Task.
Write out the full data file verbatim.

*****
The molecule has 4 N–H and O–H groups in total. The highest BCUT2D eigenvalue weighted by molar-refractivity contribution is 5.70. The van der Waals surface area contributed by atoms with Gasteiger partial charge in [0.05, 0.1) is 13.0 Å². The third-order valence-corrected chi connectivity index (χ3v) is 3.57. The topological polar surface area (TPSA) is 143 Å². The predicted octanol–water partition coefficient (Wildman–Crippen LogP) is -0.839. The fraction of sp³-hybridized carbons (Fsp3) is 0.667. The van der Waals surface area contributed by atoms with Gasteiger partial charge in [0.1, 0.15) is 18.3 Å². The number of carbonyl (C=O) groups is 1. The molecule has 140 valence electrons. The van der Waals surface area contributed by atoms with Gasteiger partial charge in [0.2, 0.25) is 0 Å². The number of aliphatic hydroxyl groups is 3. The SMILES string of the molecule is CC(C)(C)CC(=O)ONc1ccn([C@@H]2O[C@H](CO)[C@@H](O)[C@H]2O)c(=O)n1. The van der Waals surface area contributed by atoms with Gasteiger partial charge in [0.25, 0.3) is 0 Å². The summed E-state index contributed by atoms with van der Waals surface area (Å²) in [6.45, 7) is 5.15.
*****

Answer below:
The molecule has 4 N–H and O–H groups in total. The highest BCUT2D eigenvalue weighted by molar-refractivity contribution is 5.70. The van der Waals surface area contributed by atoms with Gasteiger partial charge in [0.05, 0.1) is 13.0 Å². The third-order valence-corrected chi connectivity index (χ3v) is 3.57. The topological polar surface area (TPSA) is 143 Å². The predicted octanol–water partition coefficient (Wildman–Crippen LogP) is -0.839. The fraction of sp³-hybridized carbons (Fsp3) is 0.667. The van der Waals surface area contributed by atoms with Gasteiger partial charge in [0.1, 0.15) is 18.3 Å². The number of carbonyl (C=O) groups is 1. The molecule has 140 valence electrons. The van der Waals surface area contributed by atoms with Gasteiger partial charge in [0.2, 0.25) is 0 Å². The number of aliphatic hydroxyl groups is 3. The SMILES string of the molecule is CC(C)(C)CC(=O)ONc1ccn([C@@H]2O[C@H](CO)[C@@H](O)[C@H]2O)c(=O)n1. The van der Waals surface area contributed by atoms with Gasteiger partial charge in [0.25, 0.3) is 0 Å². The summed E-state index contributed by atoms with van der Waals surface area (Å²) in [6.45, 7) is 5.15.